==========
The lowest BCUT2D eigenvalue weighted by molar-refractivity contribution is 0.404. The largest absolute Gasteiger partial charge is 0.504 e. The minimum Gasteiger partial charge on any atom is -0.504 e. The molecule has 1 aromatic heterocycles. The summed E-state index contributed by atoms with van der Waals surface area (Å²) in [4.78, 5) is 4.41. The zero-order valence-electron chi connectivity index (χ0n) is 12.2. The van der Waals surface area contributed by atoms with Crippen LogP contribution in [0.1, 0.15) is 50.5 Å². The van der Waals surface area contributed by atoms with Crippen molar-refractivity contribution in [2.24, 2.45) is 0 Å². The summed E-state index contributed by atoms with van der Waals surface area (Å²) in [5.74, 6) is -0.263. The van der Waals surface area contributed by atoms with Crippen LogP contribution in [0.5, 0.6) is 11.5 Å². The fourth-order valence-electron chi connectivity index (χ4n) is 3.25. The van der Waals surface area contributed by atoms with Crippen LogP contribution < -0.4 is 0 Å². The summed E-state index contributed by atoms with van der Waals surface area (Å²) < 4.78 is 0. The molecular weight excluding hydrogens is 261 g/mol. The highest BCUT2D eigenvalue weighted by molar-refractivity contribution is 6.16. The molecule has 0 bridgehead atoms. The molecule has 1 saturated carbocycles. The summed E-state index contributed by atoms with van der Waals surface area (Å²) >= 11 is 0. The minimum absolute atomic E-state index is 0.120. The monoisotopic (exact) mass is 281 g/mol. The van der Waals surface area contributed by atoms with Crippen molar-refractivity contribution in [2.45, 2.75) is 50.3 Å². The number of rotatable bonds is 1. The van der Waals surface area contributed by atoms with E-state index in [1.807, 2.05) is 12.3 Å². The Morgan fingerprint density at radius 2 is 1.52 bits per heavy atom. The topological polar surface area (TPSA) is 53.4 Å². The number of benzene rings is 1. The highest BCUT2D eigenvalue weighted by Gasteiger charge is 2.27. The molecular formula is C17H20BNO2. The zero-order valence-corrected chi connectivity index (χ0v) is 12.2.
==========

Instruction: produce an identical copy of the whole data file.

The lowest BCUT2D eigenvalue weighted by molar-refractivity contribution is 0.404. The largest absolute Gasteiger partial charge is 0.504 e. The minimum Gasteiger partial charge on any atom is -0.504 e. The molecule has 1 aromatic heterocycles. The summed E-state index contributed by atoms with van der Waals surface area (Å²) in [4.78, 5) is 4.41. The zero-order valence-electron chi connectivity index (χ0n) is 12.2. The van der Waals surface area contributed by atoms with Crippen LogP contribution in [0.1, 0.15) is 50.5 Å². The van der Waals surface area contributed by atoms with Crippen molar-refractivity contribution in [2.24, 2.45) is 0 Å². The summed E-state index contributed by atoms with van der Waals surface area (Å²) in [5.74, 6) is -0.263. The van der Waals surface area contributed by atoms with Crippen LogP contribution in [0.5, 0.6) is 11.5 Å². The fourth-order valence-electron chi connectivity index (χ4n) is 3.25. The van der Waals surface area contributed by atoms with Crippen LogP contribution < -0.4 is 0 Å². The summed E-state index contributed by atoms with van der Waals surface area (Å²) < 4.78 is 0. The molecular weight excluding hydrogens is 261 g/mol. The highest BCUT2D eigenvalue weighted by molar-refractivity contribution is 6.16. The molecule has 0 bridgehead atoms. The molecule has 1 saturated carbocycles. The summed E-state index contributed by atoms with van der Waals surface area (Å²) >= 11 is 0. The minimum absolute atomic E-state index is 0.120. The monoisotopic (exact) mass is 281 g/mol. The van der Waals surface area contributed by atoms with Crippen molar-refractivity contribution in [2.45, 2.75) is 50.3 Å². The number of rotatable bonds is 1. The van der Waals surface area contributed by atoms with E-state index in [1.807, 2.05) is 12.3 Å². The Morgan fingerprint density at radius 2 is 1.52 bits per heavy atom. The topological polar surface area (TPSA) is 53.4 Å². The number of benzene rings is 1. The highest BCUT2D eigenvalue weighted by Gasteiger charge is 2.27. The molecular formula is C17H20BNO2. The zero-order valence-corrected chi connectivity index (χ0v) is 12.2.